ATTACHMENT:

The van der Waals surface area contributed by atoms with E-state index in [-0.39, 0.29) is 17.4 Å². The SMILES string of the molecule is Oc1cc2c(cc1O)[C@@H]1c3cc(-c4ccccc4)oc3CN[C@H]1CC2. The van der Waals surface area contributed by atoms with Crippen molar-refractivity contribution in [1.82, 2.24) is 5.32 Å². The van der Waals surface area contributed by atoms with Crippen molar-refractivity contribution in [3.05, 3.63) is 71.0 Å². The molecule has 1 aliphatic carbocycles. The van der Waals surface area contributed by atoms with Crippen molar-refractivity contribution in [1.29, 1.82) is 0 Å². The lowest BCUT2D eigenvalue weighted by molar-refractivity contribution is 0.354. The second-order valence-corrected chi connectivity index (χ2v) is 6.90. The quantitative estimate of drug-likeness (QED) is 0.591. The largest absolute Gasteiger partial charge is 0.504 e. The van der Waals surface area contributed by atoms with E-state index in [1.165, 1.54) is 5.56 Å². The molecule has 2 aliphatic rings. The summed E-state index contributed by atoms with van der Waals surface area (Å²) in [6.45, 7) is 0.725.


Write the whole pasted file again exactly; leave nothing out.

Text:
The van der Waals surface area contributed by atoms with E-state index in [-0.39, 0.29) is 17.4 Å². The SMILES string of the molecule is Oc1cc2c(cc1O)[C@@H]1c3cc(-c4ccccc4)oc3CN[C@H]1CC2. The van der Waals surface area contributed by atoms with Crippen molar-refractivity contribution in [1.82, 2.24) is 5.32 Å². The van der Waals surface area contributed by atoms with Crippen molar-refractivity contribution in [3.05, 3.63) is 71.0 Å². The molecule has 1 aliphatic carbocycles. The van der Waals surface area contributed by atoms with Crippen molar-refractivity contribution in [1.29, 1.82) is 0 Å². The lowest BCUT2D eigenvalue weighted by molar-refractivity contribution is 0.354. The second-order valence-corrected chi connectivity index (χ2v) is 6.90. The quantitative estimate of drug-likeness (QED) is 0.591. The largest absolute Gasteiger partial charge is 0.504 e. The van der Waals surface area contributed by atoms with E-state index in [1.165, 1.54) is 5.56 Å². The molecule has 2 aliphatic rings. The summed E-state index contributed by atoms with van der Waals surface area (Å²) in [6.45, 7) is 0.725.